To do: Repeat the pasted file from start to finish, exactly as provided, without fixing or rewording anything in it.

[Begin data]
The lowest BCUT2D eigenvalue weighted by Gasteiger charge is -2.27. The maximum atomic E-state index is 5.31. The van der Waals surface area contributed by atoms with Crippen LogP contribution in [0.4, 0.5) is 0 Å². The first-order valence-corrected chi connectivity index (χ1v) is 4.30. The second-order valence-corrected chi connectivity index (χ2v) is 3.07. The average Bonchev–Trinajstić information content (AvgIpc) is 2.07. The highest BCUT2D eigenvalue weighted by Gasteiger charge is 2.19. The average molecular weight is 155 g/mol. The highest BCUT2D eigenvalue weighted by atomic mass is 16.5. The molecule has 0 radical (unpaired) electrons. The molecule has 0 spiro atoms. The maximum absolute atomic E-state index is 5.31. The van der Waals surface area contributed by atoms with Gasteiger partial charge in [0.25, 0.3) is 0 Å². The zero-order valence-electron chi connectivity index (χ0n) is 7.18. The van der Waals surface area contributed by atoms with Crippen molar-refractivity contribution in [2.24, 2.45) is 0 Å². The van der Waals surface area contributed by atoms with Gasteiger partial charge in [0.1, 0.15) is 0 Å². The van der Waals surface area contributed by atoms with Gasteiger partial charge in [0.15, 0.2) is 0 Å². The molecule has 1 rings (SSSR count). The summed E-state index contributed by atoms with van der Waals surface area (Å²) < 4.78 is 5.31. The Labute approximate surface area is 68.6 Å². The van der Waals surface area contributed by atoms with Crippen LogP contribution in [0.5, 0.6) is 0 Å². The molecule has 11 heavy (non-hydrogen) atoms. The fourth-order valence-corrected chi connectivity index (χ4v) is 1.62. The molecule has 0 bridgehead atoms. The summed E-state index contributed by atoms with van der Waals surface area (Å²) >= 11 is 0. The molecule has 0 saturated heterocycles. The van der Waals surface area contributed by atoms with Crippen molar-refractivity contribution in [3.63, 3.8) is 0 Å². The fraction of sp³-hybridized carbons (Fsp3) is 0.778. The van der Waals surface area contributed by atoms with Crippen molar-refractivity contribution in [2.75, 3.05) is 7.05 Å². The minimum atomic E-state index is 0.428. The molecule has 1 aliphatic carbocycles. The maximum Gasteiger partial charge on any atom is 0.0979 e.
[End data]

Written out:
The lowest BCUT2D eigenvalue weighted by Gasteiger charge is -2.27. The maximum atomic E-state index is 5.31. The van der Waals surface area contributed by atoms with Crippen LogP contribution in [0.4, 0.5) is 0 Å². The first-order valence-corrected chi connectivity index (χ1v) is 4.30. The second-order valence-corrected chi connectivity index (χ2v) is 3.07. The average Bonchev–Trinajstić information content (AvgIpc) is 2.07. The highest BCUT2D eigenvalue weighted by Gasteiger charge is 2.19. The average molecular weight is 155 g/mol. The highest BCUT2D eigenvalue weighted by atomic mass is 16.5. The molecule has 0 radical (unpaired) electrons. The molecule has 0 spiro atoms. The maximum absolute atomic E-state index is 5.31. The van der Waals surface area contributed by atoms with Gasteiger partial charge in [0.25, 0.3) is 0 Å². The zero-order valence-electron chi connectivity index (χ0n) is 7.18. The van der Waals surface area contributed by atoms with Crippen molar-refractivity contribution in [2.24, 2.45) is 0 Å². The van der Waals surface area contributed by atoms with Gasteiger partial charge in [0.1, 0.15) is 0 Å². The van der Waals surface area contributed by atoms with Gasteiger partial charge in [0.15, 0.2) is 0 Å². The molecule has 1 rings (SSSR count). The summed E-state index contributed by atoms with van der Waals surface area (Å²) < 4.78 is 5.31. The Labute approximate surface area is 68.6 Å². The van der Waals surface area contributed by atoms with Crippen LogP contribution in [0.5, 0.6) is 0 Å². The molecule has 11 heavy (non-hydrogen) atoms. The fourth-order valence-corrected chi connectivity index (χ4v) is 1.62. The molecule has 0 bridgehead atoms. The summed E-state index contributed by atoms with van der Waals surface area (Å²) >= 11 is 0. The molecule has 0 saturated heterocycles. The van der Waals surface area contributed by atoms with Crippen molar-refractivity contribution in [3.63, 3.8) is 0 Å². The fraction of sp³-hybridized carbons (Fsp3) is 0.778. The van der Waals surface area contributed by atoms with Crippen molar-refractivity contribution in [2.75, 3.05) is 7.05 Å². The minimum atomic E-state index is 0.428. The molecule has 1 aliphatic carbocycles. The maximum Gasteiger partial charge on any atom is 0.0979 e.